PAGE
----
What is the difference between the
xsd prefixes in XML schema files?
The XML representation of schema components uses a vocabulary identified by the namespace name http://www.w3.org/2001/XMLSchema. For brevity, the text and examples in this specification use the prefix xs: to stand for this namespace; in practice, any prefix can be used.
in the end xs or xsd are only prefixes. XSD is used for example more by Microsoft schemas.
The important is how you declare the namespace.
<xs:schema xmlns:xs="http://www.w3.org/2001/XMLSchema"> ... </xs:schema>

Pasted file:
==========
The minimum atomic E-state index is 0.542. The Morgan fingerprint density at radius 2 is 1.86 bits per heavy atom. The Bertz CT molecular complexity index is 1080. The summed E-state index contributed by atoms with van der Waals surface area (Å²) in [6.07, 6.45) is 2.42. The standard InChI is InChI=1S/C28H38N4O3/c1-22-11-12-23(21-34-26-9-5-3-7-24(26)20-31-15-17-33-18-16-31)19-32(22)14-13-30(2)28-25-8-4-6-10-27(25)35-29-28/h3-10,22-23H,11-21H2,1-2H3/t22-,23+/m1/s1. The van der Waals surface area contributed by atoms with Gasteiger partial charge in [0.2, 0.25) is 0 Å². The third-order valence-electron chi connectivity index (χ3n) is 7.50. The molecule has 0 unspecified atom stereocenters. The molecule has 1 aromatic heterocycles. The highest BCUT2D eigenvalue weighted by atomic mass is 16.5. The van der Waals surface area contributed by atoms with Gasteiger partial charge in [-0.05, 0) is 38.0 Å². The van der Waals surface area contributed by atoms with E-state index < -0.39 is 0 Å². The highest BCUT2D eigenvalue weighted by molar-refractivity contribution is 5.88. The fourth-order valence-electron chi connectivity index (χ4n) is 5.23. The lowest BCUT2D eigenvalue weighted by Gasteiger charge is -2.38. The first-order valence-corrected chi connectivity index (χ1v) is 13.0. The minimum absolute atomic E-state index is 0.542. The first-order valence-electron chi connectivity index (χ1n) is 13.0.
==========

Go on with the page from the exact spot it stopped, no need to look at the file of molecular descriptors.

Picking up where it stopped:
<xsd:schema xmlns:xsd="http://www.w3.org/2001/XMLSchema"> ... </xsd:schema>
should be equivalent.
There is no difference, it is just a matter of choice
xsd: are called namespace prefixes. They are declared using
xmlns elements in the root element.
By convention people tend to choose either
xsd: and map that to
http://www.w3.org/2001/XMLSchema. Having both in a single document is confusing and should be avoided.
xmlns declarations to determine what the namespaces are.